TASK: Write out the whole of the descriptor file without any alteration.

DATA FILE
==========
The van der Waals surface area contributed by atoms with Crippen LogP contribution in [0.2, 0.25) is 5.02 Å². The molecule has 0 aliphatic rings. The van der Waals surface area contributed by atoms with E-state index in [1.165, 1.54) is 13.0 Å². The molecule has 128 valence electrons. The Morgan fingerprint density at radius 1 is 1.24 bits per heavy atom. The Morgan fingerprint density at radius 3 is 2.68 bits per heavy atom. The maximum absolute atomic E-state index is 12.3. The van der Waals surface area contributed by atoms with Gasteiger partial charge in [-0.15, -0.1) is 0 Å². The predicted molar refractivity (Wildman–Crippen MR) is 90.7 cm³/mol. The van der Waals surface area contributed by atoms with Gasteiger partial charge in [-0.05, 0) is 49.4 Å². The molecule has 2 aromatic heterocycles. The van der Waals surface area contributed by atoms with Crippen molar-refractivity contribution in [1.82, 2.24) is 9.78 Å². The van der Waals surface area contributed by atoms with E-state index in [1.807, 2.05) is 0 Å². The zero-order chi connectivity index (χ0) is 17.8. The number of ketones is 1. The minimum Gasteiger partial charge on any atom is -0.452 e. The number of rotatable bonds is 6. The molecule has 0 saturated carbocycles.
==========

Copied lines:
The van der Waals surface area contributed by atoms with Crippen LogP contribution in [0.2, 0.25) is 5.02 Å². The molecule has 0 aliphatic rings. The van der Waals surface area contributed by atoms with E-state index in [1.165, 1.54) is 13.0 Å². The molecule has 128 valence electrons. The Morgan fingerprint density at radius 1 is 1.24 bits per heavy atom. The Morgan fingerprint density at radius 3 is 2.68 bits per heavy atom. The maximum absolute atomic E-state index is 12.3. The van der Waals surface area contributed by atoms with Gasteiger partial charge in [-0.15, -0.1) is 0 Å². The predicted molar refractivity (Wildman–Crippen MR) is 90.7 cm³/mol. The van der Waals surface area contributed by atoms with Gasteiger partial charge in [-0.05, 0) is 49.4 Å². The molecule has 2 aromatic heterocycles. The van der Waals surface area contributed by atoms with Crippen molar-refractivity contribution in [1.82, 2.24) is 9.78 Å². The van der Waals surface area contributed by atoms with E-state index in [1.807, 2.05) is 0 Å². The zero-order chi connectivity index (χ0) is 17.8. The number of ketones is 1. The minimum Gasteiger partial charge on any atom is -0.452 e. The number of rotatable bonds is 6. The molecule has 0 saturated carbocycles.